Transition pathways for young people with complex disabilities: exploring the economic consequences

Child Care Health Dev. 2008 Jul;34(4):512-20. doi: 10.1111/j.1365-2214.2008.00835.x. Epub 2008 May 15.


Background: Disabled young people with complex needs face particular challenges when they reach adulthood and seek to move from school to employment or further education. There are potentially substantial personal and social costs arising from these challenges.

Methods: We sought evidence from recent UK research, policy and related literatures; undertook exploratory statistical analyses of birth cohort data; and analysed information provided by 30 disabled young people requiring high levels of practical and communication support.

Results: The personal, family and social costs that result from unsuccessful transition are substantial and wide-ranging. Health service and local authority expenditure are important elements, but do not allow young people to achieve the educational or employment goals to which they aspire, resulting in considerable costs for the state, whether through missing opportunities to contribute to the economy or through dependence on welfare benefits.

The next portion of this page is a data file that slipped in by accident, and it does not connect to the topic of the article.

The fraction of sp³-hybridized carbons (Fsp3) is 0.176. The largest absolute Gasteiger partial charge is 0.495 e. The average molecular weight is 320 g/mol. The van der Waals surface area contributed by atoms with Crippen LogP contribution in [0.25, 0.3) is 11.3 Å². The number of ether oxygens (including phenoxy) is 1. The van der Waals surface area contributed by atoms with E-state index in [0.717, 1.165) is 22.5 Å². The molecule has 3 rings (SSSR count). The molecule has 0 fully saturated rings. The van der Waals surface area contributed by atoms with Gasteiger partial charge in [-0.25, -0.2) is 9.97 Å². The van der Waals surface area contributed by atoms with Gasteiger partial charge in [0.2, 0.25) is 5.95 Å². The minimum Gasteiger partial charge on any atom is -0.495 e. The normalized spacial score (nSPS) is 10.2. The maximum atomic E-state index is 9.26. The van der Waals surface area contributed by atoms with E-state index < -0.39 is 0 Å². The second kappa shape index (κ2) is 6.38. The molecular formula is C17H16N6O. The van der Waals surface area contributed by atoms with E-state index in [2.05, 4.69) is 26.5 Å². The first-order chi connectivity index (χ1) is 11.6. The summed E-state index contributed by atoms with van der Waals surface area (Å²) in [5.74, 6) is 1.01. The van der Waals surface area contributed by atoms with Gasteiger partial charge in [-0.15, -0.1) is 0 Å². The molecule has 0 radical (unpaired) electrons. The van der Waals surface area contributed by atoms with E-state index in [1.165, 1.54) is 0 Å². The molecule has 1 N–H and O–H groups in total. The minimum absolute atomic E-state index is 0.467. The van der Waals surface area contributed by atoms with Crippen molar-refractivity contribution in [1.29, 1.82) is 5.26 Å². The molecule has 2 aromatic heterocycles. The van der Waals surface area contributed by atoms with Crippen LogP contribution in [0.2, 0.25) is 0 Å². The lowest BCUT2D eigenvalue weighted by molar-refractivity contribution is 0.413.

Conclusions: The considerable sums currently spent on disabled children and young people are clearly not enough, or not deployed appropriately, to enable those who reach adulthood to fulfil their ambitions, or to meet government policy intentions for young people to achieve economic well-being.

Publication types

  • Research Support, Non-U.S. Gov't
  • Review

MeSH terms

  • Adolescent
  • Adult
  • Child
  • Child Health Services / economics
  • Disabled Persons / psychology
  • Disabled Persons / rehabilitation*
  • Employment, Supported / economics*
  • Employment, Supported / organization & administration
  • Humans
  • Salaries and Fringe Benefits / economics
  • Social Support
  • United Kingdom
  • Young Adult